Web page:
Most avid golfers would consider a hole in one the shot of a lifetime. It is so rare that even the PGA tour, with some of the most talented golfers in the world, seldom ever sees a hole in one. As a result, many local charity golf events offer a new car for any golfer fortunate enough to stroke a hole in one. The problem is that the cost of a new car would likely wipe out all of the proceeds (and maybe more) from the event. So for a very low cost, event organizers can purchase “Hole in One” insurance. Here at Founders, we have sold several of these policies through the years.
Many of us have heard of wedding insurance, and that is a policy that we offer here through the Travelers. But Wedding Insurance doesn’t cover getting cold feet. Fear not! Firemen’s Fund has offered to cover the cost of a “change of heart!” The high cost associated with many of today’s weddings, makes this an attractive option for many people seeking to marry the “Runaway Bride.”
Pet insurance is becoming more popular with many dog and cat owners, especially with the rising cost of veterinarian bills. So what do you do if you have a pet that isn’t a dog or cat? Well there’s no need to worry, private insurance is available for everything from chickens to hamsters!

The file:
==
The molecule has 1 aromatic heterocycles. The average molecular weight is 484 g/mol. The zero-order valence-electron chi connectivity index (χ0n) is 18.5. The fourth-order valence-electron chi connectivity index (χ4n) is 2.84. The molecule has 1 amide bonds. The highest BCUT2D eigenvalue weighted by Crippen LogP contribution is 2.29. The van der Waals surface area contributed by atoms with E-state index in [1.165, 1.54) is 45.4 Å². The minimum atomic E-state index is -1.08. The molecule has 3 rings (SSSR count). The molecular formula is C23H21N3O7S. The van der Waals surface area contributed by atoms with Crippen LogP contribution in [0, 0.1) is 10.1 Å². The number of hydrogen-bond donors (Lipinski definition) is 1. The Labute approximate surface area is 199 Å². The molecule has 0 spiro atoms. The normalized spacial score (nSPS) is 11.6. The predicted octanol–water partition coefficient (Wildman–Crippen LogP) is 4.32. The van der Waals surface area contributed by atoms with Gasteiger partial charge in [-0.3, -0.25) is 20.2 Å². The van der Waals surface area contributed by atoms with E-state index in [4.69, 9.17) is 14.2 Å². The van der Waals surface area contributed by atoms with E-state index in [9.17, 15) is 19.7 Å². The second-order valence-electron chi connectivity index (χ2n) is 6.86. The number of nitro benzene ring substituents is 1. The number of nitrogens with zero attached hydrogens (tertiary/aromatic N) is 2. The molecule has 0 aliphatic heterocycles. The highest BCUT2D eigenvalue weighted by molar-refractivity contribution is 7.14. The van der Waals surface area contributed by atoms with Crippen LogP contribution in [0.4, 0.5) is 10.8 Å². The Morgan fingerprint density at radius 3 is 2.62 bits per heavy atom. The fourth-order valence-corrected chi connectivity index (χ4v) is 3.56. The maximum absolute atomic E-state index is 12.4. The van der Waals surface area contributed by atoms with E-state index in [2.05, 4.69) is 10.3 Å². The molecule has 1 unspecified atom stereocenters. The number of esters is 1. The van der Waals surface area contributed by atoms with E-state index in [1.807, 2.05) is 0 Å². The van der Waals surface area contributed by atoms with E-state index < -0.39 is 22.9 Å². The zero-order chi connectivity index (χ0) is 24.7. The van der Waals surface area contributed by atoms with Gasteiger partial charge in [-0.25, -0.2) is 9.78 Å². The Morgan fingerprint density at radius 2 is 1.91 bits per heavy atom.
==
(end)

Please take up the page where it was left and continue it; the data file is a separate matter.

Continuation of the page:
Last year, I think I saw a UFO. I am not crazy and until then, I had a healthy skepticism of the extra-terrestrial. Had I known that it is possible to purchase “Alien Abduction Insurance” I might not have been so frightened that night and been able to get better photos! Of course, there must be actual proof of the abduction! No kidding!
Are you a fantasy football fanatic? It seems to be a craze that is taking the country by storm even with cable sports networks dedicating shows to the hobby. If you are concerned about your fantasy football team, Fantasy Player Protect has the policy for you. Personally as a business owner that doesn’t play fantasy football, I would prefer “productivity insurance” be provided instead for the amount of business production lost in offices each year due to this obsession.